It was wonderful to met Dr Alison James, from the London College of Fashion. I participated in Alison’s LSP workshop and Alison in mine and we started talking about possibilities to collaborate in the future. I am so pleased that delegates found both LSP workshops useful. Photographs from both workshops can be accessed here.
After some difficulties with the technology!!! my workshop started, thanks to plan B and the help of Andrew (thank you Andrew). During my workshop around developing reflection and engaging in reflective conversations using LEGO(R) I had a eureka moment. My ex-colleague Sian Etherington was brought into the session via Skype. I was holding Sian in my arms (this was pointed out by one of the workshop participants afterwards) via the iPad. A question from one of the delegates made me think and re-think deeply about the approach I used up until then related to the preparation for the Professional Discussion and what the students knew about the LEGO activity in advance. Something that Sian said as a response to a question by a delegate, helped me to identify that there was room for further improvement. I started talking out loud within the session and shared my modified ideas as they were developing. I came to the conclusion that in the future, I would avoid providing details about the LSP activity. If students knew details about the task in advance, they could prepare this and be strategic and less reflective. The model should also emerge during the process of making. So what could I do? I definitely needed to change the approach! Students could be told that there would be a task but not exactly what it would be. When they arrive for the Professional Discussion, a sealed envelope would be given to them which would contain the LSP task. Each task would be different and fully tailored to the specific student based on tutor’s observations about this particular students from classroom participation and portfolio work. This way, the tutor and the external panel member, but also the student could focus in on specific aspects of the learning journey and provide more insight where needed. I am pleased that the question was asked during the workshop and that the response by the student made me think about how to refine the approach for future use. Always learning something new if we are open to new ideas and willing to challenge and be challenged.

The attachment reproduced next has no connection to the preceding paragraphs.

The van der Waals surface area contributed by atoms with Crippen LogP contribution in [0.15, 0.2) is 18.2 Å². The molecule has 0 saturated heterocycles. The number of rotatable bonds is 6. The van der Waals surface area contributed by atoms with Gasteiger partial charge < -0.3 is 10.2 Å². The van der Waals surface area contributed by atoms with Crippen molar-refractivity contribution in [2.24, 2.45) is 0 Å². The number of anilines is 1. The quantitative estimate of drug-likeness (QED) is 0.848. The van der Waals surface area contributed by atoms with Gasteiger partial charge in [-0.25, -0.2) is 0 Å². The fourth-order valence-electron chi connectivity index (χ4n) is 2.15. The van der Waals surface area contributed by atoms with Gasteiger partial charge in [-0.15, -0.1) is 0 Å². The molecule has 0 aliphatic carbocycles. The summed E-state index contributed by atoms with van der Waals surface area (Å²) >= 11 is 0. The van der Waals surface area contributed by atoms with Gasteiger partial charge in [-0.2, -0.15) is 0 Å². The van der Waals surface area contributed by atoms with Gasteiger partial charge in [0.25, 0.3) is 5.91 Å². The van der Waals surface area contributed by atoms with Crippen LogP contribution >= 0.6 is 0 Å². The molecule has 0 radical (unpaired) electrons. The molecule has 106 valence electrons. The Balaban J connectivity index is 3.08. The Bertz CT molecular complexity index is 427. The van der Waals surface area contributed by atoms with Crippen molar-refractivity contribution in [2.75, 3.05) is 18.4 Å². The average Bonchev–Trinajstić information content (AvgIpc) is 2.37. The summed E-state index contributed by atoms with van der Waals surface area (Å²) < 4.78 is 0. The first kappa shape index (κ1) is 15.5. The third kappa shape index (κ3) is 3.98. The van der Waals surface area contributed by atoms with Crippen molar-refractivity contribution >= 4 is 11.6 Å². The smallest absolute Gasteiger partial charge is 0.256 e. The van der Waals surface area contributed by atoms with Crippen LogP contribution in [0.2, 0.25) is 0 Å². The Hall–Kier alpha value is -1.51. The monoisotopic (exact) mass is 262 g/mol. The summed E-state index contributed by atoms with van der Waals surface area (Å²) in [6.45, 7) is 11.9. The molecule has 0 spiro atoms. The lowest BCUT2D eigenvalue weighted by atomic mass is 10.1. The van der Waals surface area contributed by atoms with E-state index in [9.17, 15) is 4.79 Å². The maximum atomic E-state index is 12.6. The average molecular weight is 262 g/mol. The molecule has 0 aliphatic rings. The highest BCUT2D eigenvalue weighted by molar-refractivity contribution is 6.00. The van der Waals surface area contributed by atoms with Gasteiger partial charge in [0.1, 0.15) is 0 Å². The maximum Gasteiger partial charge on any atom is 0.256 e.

During the conference I had the opportunity also to discuss plans to join up CPD initiatives between MMU and Sheffield Hallam University (SHU). I really look forward working with colleagues from MMU and SHU on this initiative. Exciting times ahead. Other project ideas were also discussed with Sue, Kathrine and Ola (who doesn’t know it yet) and Alex. Overall a truly fruitful SEDA conference. Thank you everybody for making it such a rich experience.
This was a fully online week with an online asynchronous discussion, an online prep tutorial for the Professional Discussions and a webinar with Prof. Huw Morris on Tuesday evening. Our weekly theme was evaluating teaching in HE and we had a rich conversation during the webinar. But what about the online asynchronous discussion of this week? Not a single response there! I also noticed that while this week was online, on Tuesday morning, I noticed that most of my students started collecting out of my office. You will find out below why 😉
1. How did I feel?
First of all proud! Really proud of my students when I found out that they met on Tuesday morning to discuss the Professional Discussions and prepare together after Monday evening’s webinar. I wanted to give them all a big hug when I saw them. They stayed together approx. 3 hours and were deeply involved in conversations when I visited the classroom just briefly. I didn’t want to interfere and could see that they were happy with the progress they were making and the support they were giving to and receiving from peers.